“. . . according to the Yoga Sutra (3.1), the term [Bandha] refers to the ‘binding’ of consciousness to a particular object or locus (desha), which is the very essence of concentration.”
Georg Feuerstein

Using the TFL to Refine Utthita Parsvakonasana

Many of the standing poses have a lunge component; that is, the forward hip and knee flex while the back hip and knee extend. It is not unusual in these types of asanas for the forward knee to drift inward, with the pelvis moving in the opposite direction. An example of this is Utthita Parsvakonasana (Extended Lateral Angle Pose).

Positioning the knee over the ankle aligns the leg bones, especially the femur and tibia. This brings the anatomic and mechanical axes closer together, so that support in the pose is derived more from the strength of the bones than from muscular effort. Additionally, allowing the knee to drift inward can place stress on the lateral compartment of the joint. Adjusting the position of the femur and the tibia aids to distribute the joint reaction forces over a greater surface area.

tensor fascia lata
Click for larger image.
Here’s the Anatomy . . . 

The tensor fascia lata (TFL) originates from the front part of the outer surface of the iliac crest and the anterior superior iliac spine. It inserts onto the fascia lata (iliotibial band). The fascia lata continues down the thigh to insert onto the front outside of the upper tibia at Gerdy’s tubercle. The TFL abducts, flexes, and internally rotates the hip joint. It can also synergize the quadriceps to extend the knee when it is flexing less than 30 degrees. If the knee is flexing greater than 30 degrees, then the TFL can act as a knee flexor.

tensor fascia lata and triceps

gluteus maximus and TFL on the back leg
Here’s the Cue

In my personal practice, I achieve this alignment by engaging the tensor fascia lata on the bent leg. To activate this muscle I straighten the elbow and then gently press the outside of the knee against the arm, as shown. This abducts the thigh at the hip joint. Because the arm keeps the knee from moving backwards, the abduction component of the TFL has the biomechanical effect of drawing the pelvis forward. This helps to open the front of the body in the asana. Additionally, activating the tensor fascia lata synergizes the psoas in flexing the hip and tilting the pelvis. Tilting the pelvis forward in this manner laterally flexes the trunk and helps to turn the torso efficiently in the pose. The gluteus minimus, gluteus medius, and gluteus maximus muscles all contribute to these actions.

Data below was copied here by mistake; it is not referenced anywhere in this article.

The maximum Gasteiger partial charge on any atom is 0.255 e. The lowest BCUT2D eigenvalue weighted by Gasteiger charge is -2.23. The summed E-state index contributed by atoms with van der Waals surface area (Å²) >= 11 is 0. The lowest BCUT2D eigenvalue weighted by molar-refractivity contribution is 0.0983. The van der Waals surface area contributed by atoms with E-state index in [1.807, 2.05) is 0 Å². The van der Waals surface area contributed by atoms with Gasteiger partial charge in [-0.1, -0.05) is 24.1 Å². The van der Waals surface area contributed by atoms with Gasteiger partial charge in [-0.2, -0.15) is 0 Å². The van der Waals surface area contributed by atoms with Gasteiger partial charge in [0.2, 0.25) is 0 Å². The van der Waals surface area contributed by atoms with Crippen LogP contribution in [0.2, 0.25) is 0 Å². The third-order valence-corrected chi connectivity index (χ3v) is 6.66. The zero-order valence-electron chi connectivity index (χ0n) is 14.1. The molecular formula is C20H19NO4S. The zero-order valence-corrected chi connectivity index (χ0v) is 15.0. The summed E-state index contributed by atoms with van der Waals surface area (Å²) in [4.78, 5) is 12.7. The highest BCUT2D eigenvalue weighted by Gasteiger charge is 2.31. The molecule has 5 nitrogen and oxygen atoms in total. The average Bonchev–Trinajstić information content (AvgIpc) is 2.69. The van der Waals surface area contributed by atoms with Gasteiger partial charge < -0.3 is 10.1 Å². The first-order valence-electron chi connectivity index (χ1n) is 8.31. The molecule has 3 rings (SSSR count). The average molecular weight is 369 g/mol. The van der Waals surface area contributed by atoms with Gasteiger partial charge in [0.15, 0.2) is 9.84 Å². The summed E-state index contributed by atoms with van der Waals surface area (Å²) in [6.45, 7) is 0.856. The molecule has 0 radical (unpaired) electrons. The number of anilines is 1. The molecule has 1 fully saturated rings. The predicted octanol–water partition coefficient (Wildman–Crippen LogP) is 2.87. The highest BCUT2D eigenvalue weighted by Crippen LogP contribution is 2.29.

I follow-up contracting the TFL with gently engaging the back-leg gluteus maximus to extend and externally rotate the hip. These combined movements aid to stabilize the pelvis and lengthen the adductor muscles.

antagonists of the pose stretching

Click here to see the TFL in action in Downward Facing Dog.

Practicing with cues that engage muscle groups enhances the mind—body connection created by the pose. I use Tadasana as a barometer to gauge this awakening by returning to it between the individual asanas.

Always, in your particular case, consult your health care provider before practicing yoga or any other exercise program. Always practice yoga under the direct supervision of a qualified instructor. See full disclaimer here.